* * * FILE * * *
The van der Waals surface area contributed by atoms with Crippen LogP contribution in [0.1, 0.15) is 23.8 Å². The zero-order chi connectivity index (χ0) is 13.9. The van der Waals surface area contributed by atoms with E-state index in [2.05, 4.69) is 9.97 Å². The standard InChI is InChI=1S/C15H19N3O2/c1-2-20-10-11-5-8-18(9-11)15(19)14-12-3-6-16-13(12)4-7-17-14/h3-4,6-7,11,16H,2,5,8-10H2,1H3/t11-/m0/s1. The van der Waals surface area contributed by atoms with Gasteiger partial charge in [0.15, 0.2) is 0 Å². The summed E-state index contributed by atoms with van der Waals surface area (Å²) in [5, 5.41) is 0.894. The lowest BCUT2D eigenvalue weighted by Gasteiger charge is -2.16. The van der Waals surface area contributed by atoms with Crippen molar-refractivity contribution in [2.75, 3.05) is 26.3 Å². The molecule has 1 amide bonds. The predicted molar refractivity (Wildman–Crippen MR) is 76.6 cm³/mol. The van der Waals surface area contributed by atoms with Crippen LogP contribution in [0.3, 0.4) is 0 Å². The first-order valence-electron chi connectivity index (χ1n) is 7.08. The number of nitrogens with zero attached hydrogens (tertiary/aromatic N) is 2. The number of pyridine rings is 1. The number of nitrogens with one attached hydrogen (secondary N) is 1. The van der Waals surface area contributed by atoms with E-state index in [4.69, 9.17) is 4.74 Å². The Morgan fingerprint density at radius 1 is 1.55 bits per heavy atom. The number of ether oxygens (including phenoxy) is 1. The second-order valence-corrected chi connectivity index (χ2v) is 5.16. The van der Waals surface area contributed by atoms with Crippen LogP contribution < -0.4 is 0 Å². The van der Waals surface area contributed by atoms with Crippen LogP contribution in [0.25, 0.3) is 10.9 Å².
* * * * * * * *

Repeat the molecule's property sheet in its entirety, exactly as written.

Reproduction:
The van der Waals surface area contributed by atoms with Crippen LogP contribution in [0.1, 0.15) is 23.8 Å². The zero-order chi connectivity index (χ0) is 13.9. The van der Waals surface area contributed by atoms with E-state index in [2.05, 4.69) is 9.97 Å². The standard InChI is InChI=1S/C15H19N3O2/c1-2-20-10-11-5-8-18(9-11)15(19)14-12-3-6-16-13(12)4-7-17-14/h3-4,6-7,11,16H,2,5,8-10H2,1H3/t11-/m0/s1. The van der Waals surface area contributed by atoms with Gasteiger partial charge in [0.15, 0.2) is 0 Å². The summed E-state index contributed by atoms with van der Waals surface area (Å²) in [5, 5.41) is 0.894. The lowest BCUT2D eigenvalue weighted by Gasteiger charge is -2.16. The van der Waals surface area contributed by atoms with Crippen molar-refractivity contribution in [2.75, 3.05) is 26.3 Å². The molecule has 1 amide bonds. The predicted molar refractivity (Wildman–Crippen MR) is 76.6 cm³/mol. The van der Waals surface area contributed by atoms with Crippen LogP contribution in [0.3, 0.4) is 0 Å². The first-order valence-electron chi connectivity index (χ1n) is 7.08. The number of nitrogens with zero attached hydrogens (tertiary/aromatic N) is 2. The number of pyridine rings is 1. The number of nitrogens with one attached hydrogen (secondary N) is 1. The van der Waals surface area contributed by atoms with E-state index in [4.69, 9.17) is 4.74 Å². The Morgan fingerprint density at radius 1 is 1.55 bits per heavy atom. The number of ether oxygens (including phenoxy) is 1. The second-order valence-corrected chi connectivity index (χ2v) is 5.16. The van der Waals surface area contributed by atoms with Crippen LogP contribution < -0.4 is 0 Å². The van der Waals surface area contributed by atoms with Crippen LogP contribution in [0.25, 0.3) is 10.9 Å².